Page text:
Working Of Four Stroke Compression Ignition Engine with PV Diagram

 Compression Ignition Engine running

CI has no carburetor and spark plug, but has a fuel injector. This engine work on the principle of diesel cycle. Similar to SI engine CI engine also has the four stroke in one complete burning cycle. The four strokes are known as intake, compression, expansion and exhaust. These four-stroke or one cycle of operation completed in two revolutions of crankshaft.

🔗Working of four stroke spark ignition engine with PV diagram
🔗Difference between SI engine and CI engine

PV diagram for CI engine

Intake or suction stroke

Process 0→1.
ci engine suction

The piston is about to move from the top dead centre (TDC) to bottom dead centre (BDC). The inlet valve open and the exhaust valve is closed. In CI engine, air is alone drawn into the cylinder. The pressure remains constant (atmospheric pressure) during the process.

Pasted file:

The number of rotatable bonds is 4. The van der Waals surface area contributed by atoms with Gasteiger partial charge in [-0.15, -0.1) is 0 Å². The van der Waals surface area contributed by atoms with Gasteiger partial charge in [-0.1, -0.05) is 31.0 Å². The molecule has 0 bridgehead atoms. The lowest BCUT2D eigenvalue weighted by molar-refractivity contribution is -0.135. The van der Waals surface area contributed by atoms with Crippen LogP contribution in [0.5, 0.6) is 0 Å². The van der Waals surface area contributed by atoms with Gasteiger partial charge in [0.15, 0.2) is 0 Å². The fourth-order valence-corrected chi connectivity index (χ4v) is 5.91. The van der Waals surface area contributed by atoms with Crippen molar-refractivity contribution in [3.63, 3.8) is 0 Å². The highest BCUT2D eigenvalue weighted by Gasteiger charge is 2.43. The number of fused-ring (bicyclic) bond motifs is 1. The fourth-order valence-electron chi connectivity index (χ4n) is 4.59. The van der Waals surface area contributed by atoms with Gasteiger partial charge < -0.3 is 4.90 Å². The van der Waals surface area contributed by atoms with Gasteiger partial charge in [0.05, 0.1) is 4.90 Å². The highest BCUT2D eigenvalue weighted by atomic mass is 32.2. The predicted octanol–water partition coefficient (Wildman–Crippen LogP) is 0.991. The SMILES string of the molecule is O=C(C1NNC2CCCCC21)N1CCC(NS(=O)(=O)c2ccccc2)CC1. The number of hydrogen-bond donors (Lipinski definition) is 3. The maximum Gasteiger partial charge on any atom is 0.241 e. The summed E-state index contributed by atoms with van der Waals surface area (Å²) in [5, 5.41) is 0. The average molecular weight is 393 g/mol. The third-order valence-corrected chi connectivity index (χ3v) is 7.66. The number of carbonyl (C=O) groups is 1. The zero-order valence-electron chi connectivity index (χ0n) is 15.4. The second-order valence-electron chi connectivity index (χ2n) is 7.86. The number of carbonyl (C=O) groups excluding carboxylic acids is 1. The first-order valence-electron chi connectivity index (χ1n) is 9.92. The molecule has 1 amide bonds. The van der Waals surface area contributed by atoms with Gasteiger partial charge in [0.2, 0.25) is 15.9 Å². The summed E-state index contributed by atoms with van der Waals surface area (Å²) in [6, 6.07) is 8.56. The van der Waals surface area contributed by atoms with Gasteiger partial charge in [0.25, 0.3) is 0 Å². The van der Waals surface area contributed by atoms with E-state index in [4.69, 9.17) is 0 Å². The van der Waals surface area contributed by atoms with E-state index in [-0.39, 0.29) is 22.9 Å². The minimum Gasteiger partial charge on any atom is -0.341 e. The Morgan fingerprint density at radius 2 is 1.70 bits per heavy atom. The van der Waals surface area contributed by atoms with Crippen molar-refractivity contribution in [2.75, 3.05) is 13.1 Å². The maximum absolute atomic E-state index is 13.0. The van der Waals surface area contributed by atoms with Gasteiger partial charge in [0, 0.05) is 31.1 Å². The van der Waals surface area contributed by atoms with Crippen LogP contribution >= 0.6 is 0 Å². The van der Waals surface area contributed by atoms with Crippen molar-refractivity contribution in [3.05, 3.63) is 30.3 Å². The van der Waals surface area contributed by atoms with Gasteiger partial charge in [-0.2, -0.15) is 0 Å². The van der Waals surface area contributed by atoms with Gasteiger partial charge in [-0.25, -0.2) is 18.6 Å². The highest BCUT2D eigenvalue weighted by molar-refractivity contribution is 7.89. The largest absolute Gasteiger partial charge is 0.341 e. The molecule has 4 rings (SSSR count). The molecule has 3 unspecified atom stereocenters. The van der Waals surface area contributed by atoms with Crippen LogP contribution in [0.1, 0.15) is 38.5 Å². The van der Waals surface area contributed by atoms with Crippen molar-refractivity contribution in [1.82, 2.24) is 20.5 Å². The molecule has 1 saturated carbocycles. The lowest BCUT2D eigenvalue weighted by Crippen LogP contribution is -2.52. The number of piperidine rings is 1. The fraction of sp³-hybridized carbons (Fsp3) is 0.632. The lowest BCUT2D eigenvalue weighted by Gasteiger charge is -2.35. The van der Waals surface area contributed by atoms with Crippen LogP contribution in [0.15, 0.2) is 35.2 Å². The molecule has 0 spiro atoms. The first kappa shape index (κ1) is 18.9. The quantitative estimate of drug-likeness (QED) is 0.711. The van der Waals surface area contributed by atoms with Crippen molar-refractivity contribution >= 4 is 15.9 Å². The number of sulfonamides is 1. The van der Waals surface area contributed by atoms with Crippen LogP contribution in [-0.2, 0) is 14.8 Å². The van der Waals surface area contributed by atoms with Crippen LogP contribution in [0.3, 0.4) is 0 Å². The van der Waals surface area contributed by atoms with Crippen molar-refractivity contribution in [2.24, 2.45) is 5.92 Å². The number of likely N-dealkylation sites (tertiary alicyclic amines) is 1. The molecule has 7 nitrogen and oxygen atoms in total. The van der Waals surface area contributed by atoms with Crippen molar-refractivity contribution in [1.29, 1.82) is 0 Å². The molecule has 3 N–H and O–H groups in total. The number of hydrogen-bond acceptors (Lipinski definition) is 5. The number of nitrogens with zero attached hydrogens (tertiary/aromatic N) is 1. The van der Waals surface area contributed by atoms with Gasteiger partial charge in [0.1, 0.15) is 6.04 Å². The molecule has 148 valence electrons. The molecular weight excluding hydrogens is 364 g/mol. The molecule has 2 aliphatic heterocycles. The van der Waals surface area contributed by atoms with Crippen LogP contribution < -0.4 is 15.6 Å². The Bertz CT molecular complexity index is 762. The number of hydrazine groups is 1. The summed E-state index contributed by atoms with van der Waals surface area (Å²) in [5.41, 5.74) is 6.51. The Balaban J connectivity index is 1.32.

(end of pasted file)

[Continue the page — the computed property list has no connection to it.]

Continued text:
Compression stroke

Process 1→2.
ci engine compression

Both the intake and exhaust valve is closed. The piston moves from BDC to TDC. The previously drawn air inside the air is then compressed into clearance volume. For CI engine the compression ratio is about 16 to 20. The fuel is injected into the cylinder at the end of compression stroke. The temperature at the end of compression is very high enough to self-ignite the fuel (that is the reason this engine called compression ignition engine).

Combustion/ Expansion stroke or Power stroke

Process 2→3 and 3→4
ci engine combustion

Both inlet and exhaust valve remain closed in this process. When the piston moving from TDC to BDC, the fuel is injected in such a way that combustion maintains the constant pressure inside the cylinder while volume increase (process 2→3). After the complete injection of fuel, the pressure decreases as the volume increase (process 3→4). At the end of this stroke, the exhaust valve opens and pressure reduced to atmospheric.

Exhaust stroke

Process 5→1.
ci engine exhaust

The exhausts valve is open. The piston travels from BDC to TDC and expels the burned gas from the cylinder. Some residual burned gas get trapped in clearance volume, this will later get mixed with fresh air during the next suction stroke.


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